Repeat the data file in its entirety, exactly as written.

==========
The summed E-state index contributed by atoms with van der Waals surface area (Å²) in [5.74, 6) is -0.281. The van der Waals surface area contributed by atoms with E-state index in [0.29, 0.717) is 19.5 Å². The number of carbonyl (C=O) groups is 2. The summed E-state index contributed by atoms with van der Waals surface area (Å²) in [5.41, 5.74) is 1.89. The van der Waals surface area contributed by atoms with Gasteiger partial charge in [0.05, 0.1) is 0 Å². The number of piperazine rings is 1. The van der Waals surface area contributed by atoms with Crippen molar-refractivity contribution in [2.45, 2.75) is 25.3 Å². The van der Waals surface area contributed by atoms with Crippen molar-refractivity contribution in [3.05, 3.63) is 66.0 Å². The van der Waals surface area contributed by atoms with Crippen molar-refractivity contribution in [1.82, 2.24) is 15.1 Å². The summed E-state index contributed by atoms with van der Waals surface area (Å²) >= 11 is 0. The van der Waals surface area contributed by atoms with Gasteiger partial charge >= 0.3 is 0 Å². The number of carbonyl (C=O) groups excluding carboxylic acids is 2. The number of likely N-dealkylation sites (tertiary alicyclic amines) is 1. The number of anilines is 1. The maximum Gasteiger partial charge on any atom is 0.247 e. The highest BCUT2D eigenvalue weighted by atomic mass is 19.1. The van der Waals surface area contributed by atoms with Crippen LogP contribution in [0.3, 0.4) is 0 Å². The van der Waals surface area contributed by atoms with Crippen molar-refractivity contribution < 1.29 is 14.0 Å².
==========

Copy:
The summed E-state index contributed by atoms with van der Waals surface area (Å²) in [5.74, 6) is -0.281. The van der Waals surface area contributed by atoms with E-state index in [0.29, 0.717) is 19.5 Å². The number of carbonyl (C=O) groups is 2. The summed E-state index contributed by atoms with van der Waals surface area (Å²) in [5.41, 5.74) is 1.89. The van der Waals surface area contributed by atoms with Gasteiger partial charge in [0.05, 0.1) is 0 Å². The number of piperazine rings is 1. The van der Waals surface area contributed by atoms with Crippen molar-refractivity contribution in [2.45, 2.75) is 25.3 Å². The van der Waals surface area contributed by atoms with Crippen molar-refractivity contribution in [3.05, 3.63) is 66.0 Å². The van der Waals surface area contributed by atoms with Crippen molar-refractivity contribution in [1.82, 2.24) is 15.1 Å². The summed E-state index contributed by atoms with van der Waals surface area (Å²) >= 11 is 0. The van der Waals surface area contributed by atoms with Gasteiger partial charge >= 0.3 is 0 Å². The number of carbonyl (C=O) groups excluding carboxylic acids is 2. The number of likely N-dealkylation sites (tertiary alicyclic amines) is 1. The number of anilines is 1. The maximum Gasteiger partial charge on any atom is 0.247 e. The highest BCUT2D eigenvalue weighted by atomic mass is 19.1. The van der Waals surface area contributed by atoms with Crippen LogP contribution in [0.3, 0.4) is 0 Å². The van der Waals surface area contributed by atoms with Crippen molar-refractivity contribution < 1.29 is 14.0 Å².